Both clinical TRALI and this model are similar, with the onset of ALI within 6 hours, mortality of 5% to 10%, identical histologic evidence of ALI, and a dose-response relationship of antibodies or plasma from stored PRBCs to elicit TRALI as the second event such that lower concentrations did not cause TRALI or elicited milder ALI.5,45,46  Furthermore, ALI in this model was determined by EBD leak into the BAL because EBD complexes with albumin and albumin leak into the alveolar spaces are synonymous with the noncardiogenic pulmonary edema (eg, TRALI)5,45,47 ; ALI was also determined by increases in total protein and CINC-1 in the BAL, known markers of ALI.48,50  None of these animals were volume overloaded as determined by the measurement of rat BNP-32 from post-ALI plasma from all animals in Figure 1.51,52  The observed ALI was also PMN dependent as postulated for clinical TRALI and demonstrated in a murine model.9  Furthermore, antibody-induced PMN depletion did not cause ALI in the rats, although such granulocyte antibodies have been implicated in TRALI.6,10,14  These data are to be expected if one examines human alloimmune neutropenia in which maternal antibodies cross the placenta and immunodeplete the PMNs in the fetus or following transfusion of donor antibodies that bind to the PMNs of the recipient and cause immunodepletion, termed transfusion-related alloimmune neutropenia (TRAIN).53,55  Alloimmune neutropenia is dependent upon the type of the antibody or the antigen recognized. Antibodies that prime PMNs through antigen recognition (eg, induce a proinflammatory change) may lead to TRALI and not antibody-mediated clearance, as shown in the presented model.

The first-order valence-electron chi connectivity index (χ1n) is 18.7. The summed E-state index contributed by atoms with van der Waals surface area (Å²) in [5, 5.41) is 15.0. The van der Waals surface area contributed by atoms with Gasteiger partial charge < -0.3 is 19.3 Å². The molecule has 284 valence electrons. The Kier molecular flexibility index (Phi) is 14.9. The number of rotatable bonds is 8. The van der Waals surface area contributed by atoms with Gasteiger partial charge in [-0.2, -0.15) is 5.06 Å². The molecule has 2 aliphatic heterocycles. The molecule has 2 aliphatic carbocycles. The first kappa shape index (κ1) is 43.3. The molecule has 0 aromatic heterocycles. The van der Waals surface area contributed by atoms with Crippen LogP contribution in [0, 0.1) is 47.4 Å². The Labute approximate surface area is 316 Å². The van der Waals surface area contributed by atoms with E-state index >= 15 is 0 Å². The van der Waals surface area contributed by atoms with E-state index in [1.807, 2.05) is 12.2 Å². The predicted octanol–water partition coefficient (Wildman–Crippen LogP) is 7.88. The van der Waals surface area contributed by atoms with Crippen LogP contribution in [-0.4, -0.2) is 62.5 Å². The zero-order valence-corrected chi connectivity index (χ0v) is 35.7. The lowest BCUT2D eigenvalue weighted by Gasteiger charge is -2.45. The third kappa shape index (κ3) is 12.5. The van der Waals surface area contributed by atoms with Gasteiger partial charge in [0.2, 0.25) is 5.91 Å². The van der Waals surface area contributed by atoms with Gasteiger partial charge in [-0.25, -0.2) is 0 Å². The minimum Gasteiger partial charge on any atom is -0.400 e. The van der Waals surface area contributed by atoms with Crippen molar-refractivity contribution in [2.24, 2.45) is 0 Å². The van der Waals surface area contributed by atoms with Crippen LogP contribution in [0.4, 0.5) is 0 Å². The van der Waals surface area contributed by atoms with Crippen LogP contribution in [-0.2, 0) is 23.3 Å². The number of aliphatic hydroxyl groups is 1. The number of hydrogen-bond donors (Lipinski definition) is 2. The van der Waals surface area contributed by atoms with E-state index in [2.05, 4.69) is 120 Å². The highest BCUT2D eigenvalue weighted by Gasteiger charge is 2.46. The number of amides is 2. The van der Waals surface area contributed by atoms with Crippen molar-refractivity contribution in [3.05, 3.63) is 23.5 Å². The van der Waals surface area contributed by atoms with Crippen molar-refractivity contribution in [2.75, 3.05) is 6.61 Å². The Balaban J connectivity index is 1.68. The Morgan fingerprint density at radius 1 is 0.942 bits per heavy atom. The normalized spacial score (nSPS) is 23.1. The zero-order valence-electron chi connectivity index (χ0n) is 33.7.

Antibodies directed against MHC class I antigens could also produce ALI as the second event, congruous with several donor look-back studies that demonstrated that transfusion of a donor antibody to a recipient that expressed the cognate antigen did not always cause TRALI, and the clinical condition of the patient appeared relevant for its genesis.15,17  In addition, these antibodies were found on the surface of PMNs that were sequestered in the lung, but not on the surface of pulmonary vascular endothelium as demonstrated in the murine model.9  Both OX18 and OX27 primed the rat PMN oxidase in vitro, identical to previous data that demonstrated that antibodies to HNA-3a could prime PMNs that expressed HNA-3a on their surface; moreover, Fc receptor blockade did not affect priming activity or cognate antigen immunoreactivity, implying specificity for these antigen:antibody interactions.20  Therefore, several specific prerequisites appear to be required for antibody-induced TRALI that may explain its relatively low prevalence: (1) the recipient has an underlying clinical condition that predisposes to TRALI, (2) the donor antibody must recognize the cognate antigen on the host's leukocytes that are sequestered in the lung, and (3) the antigen:antibody interaction must cause a proinflammatory change in the PMN.